Jon Levy – Photojournalism

Responses to Jon Levy talking about intent in photojournalism

I realise now from re-checking the course reading list that I should have already heard of FOTO8 and Jon Levy, but I would be lying. I listened to the interview before I looked more into his background and to a certain extent this did affect my understanding of what he has to say. Since then I have looked at the Foto8 website and was very pleasantly surprised to find that all the magazine back issues are available to download.

There are a couple of times in the piece where he is almost disparaging about ‘art’ photography in general. He dislikes art photography that tries to adopt photojournalism as a guise after the fact. Although he admits that any judgement is unquantifiable, he is very wary of the photographer’s initial intentions. Has he/she set out to tell a story? Or are they retrofitting a story that is not really there? He does not want to be too prescriptive about what photojournalism is, and welcomes photographers who do not have too many preconceptions about form. There does seem to be a slight tension between these two positions; one of the guiding principles I have come to realise over the duration of my time with OCA is that one cannot be too rigid in the structure of a project up front. Work evolves and results may well be different to the original intention.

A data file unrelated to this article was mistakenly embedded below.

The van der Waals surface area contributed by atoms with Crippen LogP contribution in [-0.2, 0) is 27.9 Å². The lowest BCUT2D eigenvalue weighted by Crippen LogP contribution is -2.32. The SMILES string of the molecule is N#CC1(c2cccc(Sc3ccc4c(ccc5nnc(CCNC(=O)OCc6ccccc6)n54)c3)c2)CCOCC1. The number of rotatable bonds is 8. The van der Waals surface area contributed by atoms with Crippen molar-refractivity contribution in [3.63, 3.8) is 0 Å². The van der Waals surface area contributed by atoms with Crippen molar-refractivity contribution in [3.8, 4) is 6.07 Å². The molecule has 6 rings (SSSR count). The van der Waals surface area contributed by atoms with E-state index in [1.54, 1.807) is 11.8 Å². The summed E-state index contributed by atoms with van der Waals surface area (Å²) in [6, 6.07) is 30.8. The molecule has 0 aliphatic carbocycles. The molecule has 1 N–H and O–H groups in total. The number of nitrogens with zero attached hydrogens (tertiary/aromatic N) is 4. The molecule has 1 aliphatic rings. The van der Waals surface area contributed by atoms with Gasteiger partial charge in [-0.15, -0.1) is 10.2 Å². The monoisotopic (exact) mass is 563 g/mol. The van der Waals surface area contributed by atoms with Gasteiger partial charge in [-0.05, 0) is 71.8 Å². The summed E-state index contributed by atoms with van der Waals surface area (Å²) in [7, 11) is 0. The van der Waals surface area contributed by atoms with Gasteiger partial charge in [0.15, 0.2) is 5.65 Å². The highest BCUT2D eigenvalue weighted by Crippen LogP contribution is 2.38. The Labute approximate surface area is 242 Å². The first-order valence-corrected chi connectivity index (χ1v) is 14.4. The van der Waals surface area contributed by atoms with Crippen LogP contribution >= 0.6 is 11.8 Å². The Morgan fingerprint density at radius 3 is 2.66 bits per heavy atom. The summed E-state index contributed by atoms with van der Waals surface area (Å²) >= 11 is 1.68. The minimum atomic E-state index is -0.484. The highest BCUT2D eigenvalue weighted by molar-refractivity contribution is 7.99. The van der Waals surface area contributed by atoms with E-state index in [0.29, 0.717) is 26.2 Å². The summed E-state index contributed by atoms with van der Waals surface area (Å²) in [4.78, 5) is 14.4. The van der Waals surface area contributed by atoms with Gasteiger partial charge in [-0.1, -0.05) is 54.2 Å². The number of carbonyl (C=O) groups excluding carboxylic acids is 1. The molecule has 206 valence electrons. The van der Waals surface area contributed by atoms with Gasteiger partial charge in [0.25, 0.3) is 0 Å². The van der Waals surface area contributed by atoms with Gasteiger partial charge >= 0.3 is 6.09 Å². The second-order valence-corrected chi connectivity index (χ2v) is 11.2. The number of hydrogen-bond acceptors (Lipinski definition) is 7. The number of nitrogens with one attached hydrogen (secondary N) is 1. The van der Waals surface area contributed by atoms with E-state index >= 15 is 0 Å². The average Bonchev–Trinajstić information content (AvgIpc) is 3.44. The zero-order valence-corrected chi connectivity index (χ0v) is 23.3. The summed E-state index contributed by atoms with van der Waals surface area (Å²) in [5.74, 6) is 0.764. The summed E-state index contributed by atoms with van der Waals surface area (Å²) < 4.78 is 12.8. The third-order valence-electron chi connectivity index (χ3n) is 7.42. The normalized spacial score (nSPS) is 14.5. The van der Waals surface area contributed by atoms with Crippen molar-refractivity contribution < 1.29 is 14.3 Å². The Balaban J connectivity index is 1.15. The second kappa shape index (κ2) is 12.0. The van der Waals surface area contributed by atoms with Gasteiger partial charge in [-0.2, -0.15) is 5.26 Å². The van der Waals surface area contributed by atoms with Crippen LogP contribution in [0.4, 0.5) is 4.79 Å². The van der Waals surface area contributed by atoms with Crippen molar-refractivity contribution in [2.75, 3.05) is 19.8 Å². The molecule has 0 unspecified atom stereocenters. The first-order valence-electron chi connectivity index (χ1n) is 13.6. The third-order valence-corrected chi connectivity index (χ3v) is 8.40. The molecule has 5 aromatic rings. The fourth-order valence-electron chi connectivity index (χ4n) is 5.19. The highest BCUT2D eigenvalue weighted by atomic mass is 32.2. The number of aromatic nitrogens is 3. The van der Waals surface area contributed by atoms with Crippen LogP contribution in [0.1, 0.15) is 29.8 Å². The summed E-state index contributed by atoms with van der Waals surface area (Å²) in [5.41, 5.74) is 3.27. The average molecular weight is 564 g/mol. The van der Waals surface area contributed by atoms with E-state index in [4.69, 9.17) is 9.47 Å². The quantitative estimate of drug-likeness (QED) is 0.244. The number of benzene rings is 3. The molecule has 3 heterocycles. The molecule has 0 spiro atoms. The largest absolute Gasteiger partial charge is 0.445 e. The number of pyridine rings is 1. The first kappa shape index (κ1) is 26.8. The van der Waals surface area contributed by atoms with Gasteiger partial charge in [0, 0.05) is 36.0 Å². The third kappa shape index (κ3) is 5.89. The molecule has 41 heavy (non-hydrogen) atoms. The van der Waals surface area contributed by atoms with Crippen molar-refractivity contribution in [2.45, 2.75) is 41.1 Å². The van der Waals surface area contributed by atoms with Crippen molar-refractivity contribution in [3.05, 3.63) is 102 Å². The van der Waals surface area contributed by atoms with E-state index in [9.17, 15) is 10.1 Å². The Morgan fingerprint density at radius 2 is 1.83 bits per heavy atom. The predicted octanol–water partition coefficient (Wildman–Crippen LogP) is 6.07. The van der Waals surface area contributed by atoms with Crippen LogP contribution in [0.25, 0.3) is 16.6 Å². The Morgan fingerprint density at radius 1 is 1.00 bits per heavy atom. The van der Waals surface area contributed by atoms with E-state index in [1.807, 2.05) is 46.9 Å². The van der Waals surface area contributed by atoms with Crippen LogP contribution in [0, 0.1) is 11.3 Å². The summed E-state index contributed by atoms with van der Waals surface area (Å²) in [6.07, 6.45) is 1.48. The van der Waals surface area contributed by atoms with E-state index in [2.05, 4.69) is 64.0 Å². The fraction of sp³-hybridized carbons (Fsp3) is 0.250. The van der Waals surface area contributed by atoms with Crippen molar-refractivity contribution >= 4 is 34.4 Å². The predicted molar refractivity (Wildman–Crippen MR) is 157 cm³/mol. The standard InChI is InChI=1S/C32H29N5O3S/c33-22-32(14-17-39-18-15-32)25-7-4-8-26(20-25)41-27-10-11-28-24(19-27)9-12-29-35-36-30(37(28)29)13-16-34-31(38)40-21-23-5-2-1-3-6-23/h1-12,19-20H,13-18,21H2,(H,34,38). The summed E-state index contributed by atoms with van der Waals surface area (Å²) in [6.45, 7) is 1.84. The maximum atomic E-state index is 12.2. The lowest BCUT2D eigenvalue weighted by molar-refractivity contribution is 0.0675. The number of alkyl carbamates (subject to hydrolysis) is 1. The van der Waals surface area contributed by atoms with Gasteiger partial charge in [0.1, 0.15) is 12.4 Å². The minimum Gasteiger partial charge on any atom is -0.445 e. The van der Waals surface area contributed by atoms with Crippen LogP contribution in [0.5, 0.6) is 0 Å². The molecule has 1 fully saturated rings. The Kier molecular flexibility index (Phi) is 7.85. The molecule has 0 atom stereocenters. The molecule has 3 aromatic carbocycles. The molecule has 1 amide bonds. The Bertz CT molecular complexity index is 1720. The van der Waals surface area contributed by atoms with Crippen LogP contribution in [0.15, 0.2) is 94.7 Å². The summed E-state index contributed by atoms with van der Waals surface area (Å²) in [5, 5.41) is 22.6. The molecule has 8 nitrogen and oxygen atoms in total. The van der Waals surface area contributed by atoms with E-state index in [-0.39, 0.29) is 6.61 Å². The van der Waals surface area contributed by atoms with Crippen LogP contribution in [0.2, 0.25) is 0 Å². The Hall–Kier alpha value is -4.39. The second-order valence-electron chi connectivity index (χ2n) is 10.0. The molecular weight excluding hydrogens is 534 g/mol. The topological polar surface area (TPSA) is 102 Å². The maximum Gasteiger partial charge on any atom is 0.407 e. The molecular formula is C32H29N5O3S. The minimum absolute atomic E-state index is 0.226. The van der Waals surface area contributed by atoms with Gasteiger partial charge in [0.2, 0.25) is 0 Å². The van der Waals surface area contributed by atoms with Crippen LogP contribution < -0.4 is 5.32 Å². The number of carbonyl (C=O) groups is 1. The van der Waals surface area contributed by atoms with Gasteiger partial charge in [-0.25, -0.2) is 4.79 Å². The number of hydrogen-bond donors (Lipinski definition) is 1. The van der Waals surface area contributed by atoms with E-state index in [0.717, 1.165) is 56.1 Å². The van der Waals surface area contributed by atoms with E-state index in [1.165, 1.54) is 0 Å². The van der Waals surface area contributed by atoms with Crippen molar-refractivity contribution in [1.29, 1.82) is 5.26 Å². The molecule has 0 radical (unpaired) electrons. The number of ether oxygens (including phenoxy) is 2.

He remarks that a defining characteristic of good photojournalism is how it works, not what it looks like. Again it seems to me this is at odds with his earlier remark about disliking retrofitted concepts of photojournalism.
Later on he mentions the idea that photojournalism does not have to be big, visceral pieces. Smaller, less obviously dramatic pieces can work just as well as images of major world events. He is suspicious of the term ‘vernacular’ when applied to photojournalism, as he regards this as a term that the art world has overlaid across areas of photojournalism. As noted above, he regards aspects of the art world as overly pretentious and much prefers to ‘keep it real’.
Although he does at times seem to adopt slightly contradictory positions, his main concern about integrity holds throughout. He is keen that photojournalism adopts a wider perspective, not just a western view of the world, but in all cases that the work tells a story.

In terms of what has been covered so far in this course, nothing in what he has to say (or indeed from works shown at FOTO8) are particularly prescriptive about objectivity or the decisive moment. Jon Levy’s view of photojournalism is that subjective may well make for a more interesting story, as long as the photographer’s position is clear and honest.

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